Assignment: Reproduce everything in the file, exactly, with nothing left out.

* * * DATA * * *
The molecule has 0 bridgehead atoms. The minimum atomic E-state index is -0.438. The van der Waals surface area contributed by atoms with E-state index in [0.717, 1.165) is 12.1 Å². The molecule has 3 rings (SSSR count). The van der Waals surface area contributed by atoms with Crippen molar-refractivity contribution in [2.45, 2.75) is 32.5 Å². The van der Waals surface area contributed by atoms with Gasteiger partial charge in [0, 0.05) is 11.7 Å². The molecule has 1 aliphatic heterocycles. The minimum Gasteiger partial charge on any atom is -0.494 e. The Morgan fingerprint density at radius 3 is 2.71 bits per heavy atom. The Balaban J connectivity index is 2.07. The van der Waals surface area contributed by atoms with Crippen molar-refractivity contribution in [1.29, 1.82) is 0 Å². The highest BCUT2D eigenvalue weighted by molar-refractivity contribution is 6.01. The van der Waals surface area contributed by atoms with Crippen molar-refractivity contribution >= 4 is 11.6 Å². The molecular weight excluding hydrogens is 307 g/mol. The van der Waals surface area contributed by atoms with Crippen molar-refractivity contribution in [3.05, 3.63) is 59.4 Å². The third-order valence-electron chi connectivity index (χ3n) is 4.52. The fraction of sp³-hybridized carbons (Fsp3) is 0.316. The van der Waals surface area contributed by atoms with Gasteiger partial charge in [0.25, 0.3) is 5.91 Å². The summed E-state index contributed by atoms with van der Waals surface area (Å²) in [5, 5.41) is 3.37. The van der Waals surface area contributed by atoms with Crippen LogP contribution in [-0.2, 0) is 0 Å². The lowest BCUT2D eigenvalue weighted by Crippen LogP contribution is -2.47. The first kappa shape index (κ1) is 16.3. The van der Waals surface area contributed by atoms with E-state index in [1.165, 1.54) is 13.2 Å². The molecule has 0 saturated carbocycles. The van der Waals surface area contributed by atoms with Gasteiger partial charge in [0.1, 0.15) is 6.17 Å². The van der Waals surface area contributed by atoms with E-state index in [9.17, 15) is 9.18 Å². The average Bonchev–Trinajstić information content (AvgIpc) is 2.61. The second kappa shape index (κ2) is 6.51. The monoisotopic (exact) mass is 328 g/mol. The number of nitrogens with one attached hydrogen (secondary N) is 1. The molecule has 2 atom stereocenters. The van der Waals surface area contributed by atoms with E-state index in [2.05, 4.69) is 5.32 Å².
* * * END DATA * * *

The molecule has 0 bridgehead atoms. The minimum atomic E-state index is -0.438. The van der Waals surface area contributed by atoms with E-state index in [0.717, 1.165) is 12.1 Å². The molecule has 3 rings (SSSR count). The van der Waals surface area contributed by atoms with Crippen molar-refractivity contribution in [2.45, 2.75) is 32.5 Å². The van der Waals surface area contributed by atoms with Gasteiger partial charge in [0, 0.05) is 11.7 Å². The molecule has 1 aliphatic heterocycles. The minimum Gasteiger partial charge on any atom is -0.494 e. The Morgan fingerprint density at radius 3 is 2.71 bits per heavy atom. The Balaban J connectivity index is 2.07. The van der Waals surface area contributed by atoms with Crippen molar-refractivity contribution in [1.29, 1.82) is 0 Å². The highest BCUT2D eigenvalue weighted by molar-refractivity contribution is 6.01. The van der Waals surface area contributed by atoms with Crippen molar-refractivity contribution >= 4 is 11.6 Å². The molecular weight excluding hydrogens is 307 g/mol. The van der Waals surface area contributed by atoms with Crippen molar-refractivity contribution in [3.05, 3.63) is 59.4 Å². The third-order valence-electron chi connectivity index (χ3n) is 4.52. The fraction of sp³-hybridized carbons (Fsp3) is 0.316. The van der Waals surface area contributed by atoms with Gasteiger partial charge in [0.25, 0.3) is 5.91 Å². The summed E-state index contributed by atoms with van der Waals surface area (Å²) in [5, 5.41) is 3.37. The van der Waals surface area contributed by atoms with Crippen LogP contribution in [-0.2, 0) is 0 Å². The lowest BCUT2D eigenvalue weighted by Crippen LogP contribution is -2.47. The first kappa shape index (κ1) is 16.3. The van der Waals surface area contributed by atoms with E-state index in [1.165, 1.54) is 13.2 Å². The molecule has 0 saturated carbocycles. The van der Waals surface area contributed by atoms with Gasteiger partial charge in [0.1, 0.15) is 6.17 Å². The van der Waals surface area contributed by atoms with E-state index in [9.17, 15) is 9.18 Å². The average Bonchev–Trinajstić information content (AvgIpc) is 2.61. The second kappa shape index (κ2) is 6.51. The monoisotopic (exact) mass is 328 g/mol. The number of nitrogens with one attached hydrogen (secondary N) is 1. The molecule has 2 atom stereocenters. The van der Waals surface area contributed by atoms with E-state index in [2.05, 4.69) is 5.32 Å².